• Value-based pricing: Value-based pricing, one of the most profitable strategies, sets a price based on what your target market will pay. Customers often agree to pay a higher rate when they perceive a greater value for the service.

Cleaning companies use multiple pricing strategies and adjust prices to meet business financial goals.

Upsell additional cleaning services

Upselling encourages customers to consider comprehensive cleaning or an add-on service, increasing business revenue and profit.

To effectively upsell:

  • Analyze usage patterns: Identify your most popular cleaning jobs with new clients and how you can attractively package services to promote upselling.

  • Obtain customer feedback: Use customer surveys, questionnaires, or social media posts to discover additional services or packages customers prefer.

  • Train sales: Train sales staff on services, including recurring cleaning contracts. Offer discounts for a higher-priced service or package to encourage customers to choose a premium option.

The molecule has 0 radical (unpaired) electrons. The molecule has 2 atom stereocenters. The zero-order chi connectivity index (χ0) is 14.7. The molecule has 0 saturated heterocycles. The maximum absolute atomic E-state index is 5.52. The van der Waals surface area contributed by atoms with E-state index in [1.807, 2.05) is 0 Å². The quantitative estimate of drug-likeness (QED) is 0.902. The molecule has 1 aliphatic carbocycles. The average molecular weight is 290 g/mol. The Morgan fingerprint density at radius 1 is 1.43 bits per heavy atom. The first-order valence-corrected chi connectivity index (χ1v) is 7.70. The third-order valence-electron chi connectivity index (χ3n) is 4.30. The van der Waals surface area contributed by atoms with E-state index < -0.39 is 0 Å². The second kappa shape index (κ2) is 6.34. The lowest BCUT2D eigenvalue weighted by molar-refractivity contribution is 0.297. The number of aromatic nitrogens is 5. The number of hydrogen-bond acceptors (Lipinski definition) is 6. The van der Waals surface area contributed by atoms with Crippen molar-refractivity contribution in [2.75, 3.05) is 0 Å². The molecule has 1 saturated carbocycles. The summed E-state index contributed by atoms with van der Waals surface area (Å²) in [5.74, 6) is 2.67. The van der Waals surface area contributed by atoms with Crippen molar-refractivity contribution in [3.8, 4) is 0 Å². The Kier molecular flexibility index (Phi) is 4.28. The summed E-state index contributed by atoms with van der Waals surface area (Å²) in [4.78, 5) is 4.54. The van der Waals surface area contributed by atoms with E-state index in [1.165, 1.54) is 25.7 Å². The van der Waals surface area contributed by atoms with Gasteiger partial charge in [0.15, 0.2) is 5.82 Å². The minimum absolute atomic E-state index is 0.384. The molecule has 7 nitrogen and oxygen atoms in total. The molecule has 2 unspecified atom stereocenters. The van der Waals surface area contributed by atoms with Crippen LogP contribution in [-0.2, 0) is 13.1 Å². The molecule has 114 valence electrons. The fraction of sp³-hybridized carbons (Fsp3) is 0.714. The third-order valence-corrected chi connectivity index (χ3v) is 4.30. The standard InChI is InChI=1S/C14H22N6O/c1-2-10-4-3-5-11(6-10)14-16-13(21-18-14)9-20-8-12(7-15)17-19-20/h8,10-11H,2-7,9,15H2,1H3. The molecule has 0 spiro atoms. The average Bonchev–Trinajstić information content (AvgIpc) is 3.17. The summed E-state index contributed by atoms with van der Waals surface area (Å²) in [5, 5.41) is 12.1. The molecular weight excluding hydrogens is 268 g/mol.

Determine the best price for add-on services, such as carpet cleaning or window cleaning. Consider offering additional services to generate revenue, such as green cleaning, ceiling cleaning, or other deep-cleaning services.

Implement cost-cutting measures

Identify areas to reduce overhead costs, eliminate unnecessary expenses, and optimize operations.

Consider these cost-cutting measures to increase profit:

  • Identify nonprofitable services: Analyze job data to determine how to price or deliver services profitably. Consider eliminating unprofitable services.

  • Examine vendor contracts: Research vendors to ensure you get the best prices and terms. Consider renegotiating agreements and find out how to qualify for discounts and savings.

  • Implement inventory management: Track inventory at multiple locations to avoid unnecessary stockpiling—plan and purchase in bulk for various jobs for the greatest cost savings.